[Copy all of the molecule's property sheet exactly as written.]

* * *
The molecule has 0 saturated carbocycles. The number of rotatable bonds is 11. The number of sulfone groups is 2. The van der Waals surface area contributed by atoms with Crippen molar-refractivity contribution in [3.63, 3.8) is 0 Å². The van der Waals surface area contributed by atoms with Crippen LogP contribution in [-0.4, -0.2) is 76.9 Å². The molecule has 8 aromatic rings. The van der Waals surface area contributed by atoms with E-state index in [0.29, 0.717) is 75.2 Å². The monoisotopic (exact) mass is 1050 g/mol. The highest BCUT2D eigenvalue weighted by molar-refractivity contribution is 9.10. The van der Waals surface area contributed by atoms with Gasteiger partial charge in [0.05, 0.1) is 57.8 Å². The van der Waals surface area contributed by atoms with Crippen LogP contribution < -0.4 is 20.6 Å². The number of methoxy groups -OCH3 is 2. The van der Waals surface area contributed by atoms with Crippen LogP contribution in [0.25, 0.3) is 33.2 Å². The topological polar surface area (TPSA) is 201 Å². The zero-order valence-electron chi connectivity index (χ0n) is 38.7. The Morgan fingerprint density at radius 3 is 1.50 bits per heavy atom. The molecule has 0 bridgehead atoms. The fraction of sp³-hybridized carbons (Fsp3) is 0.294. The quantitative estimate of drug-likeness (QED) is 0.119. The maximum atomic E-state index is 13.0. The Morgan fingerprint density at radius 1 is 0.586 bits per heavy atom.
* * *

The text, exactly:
The molecule has 0 saturated carbocycles. The number of rotatable bonds is 11. The number of sulfone groups is 2. The van der Waals surface area contributed by atoms with Crippen molar-refractivity contribution in [3.63, 3.8) is 0 Å². The van der Waals surface area contributed by atoms with Crippen LogP contribution in [-0.4, -0.2) is 76.9 Å². The molecule has 8 aromatic rings. The van der Waals surface area contributed by atoms with E-state index in [0.29, 0.717) is 75.2 Å². The monoisotopic (exact) mass is 1050 g/mol. The highest BCUT2D eigenvalue weighted by molar-refractivity contribution is 9.10. The van der Waals surface area contributed by atoms with Gasteiger partial charge in [0.05, 0.1) is 57.8 Å². The van der Waals surface area contributed by atoms with Crippen LogP contribution < -0.4 is 20.6 Å². The number of methoxy groups -OCH3 is 2. The van der Waals surface area contributed by atoms with Crippen LogP contribution in [0.25, 0.3) is 33.2 Å². The topological polar surface area (TPSA) is 201 Å². The zero-order valence-electron chi connectivity index (χ0n) is 38.7. The Morgan fingerprint density at radius 3 is 1.50 bits per heavy atom. The molecule has 0 bridgehead atoms. The fraction of sp³-hybridized carbons (Fsp3) is 0.294. The quantitative estimate of drug-likeness (QED) is 0.119. The maximum atomic E-state index is 13.0. The Morgan fingerprint density at radius 1 is 0.586 bits per heavy atom.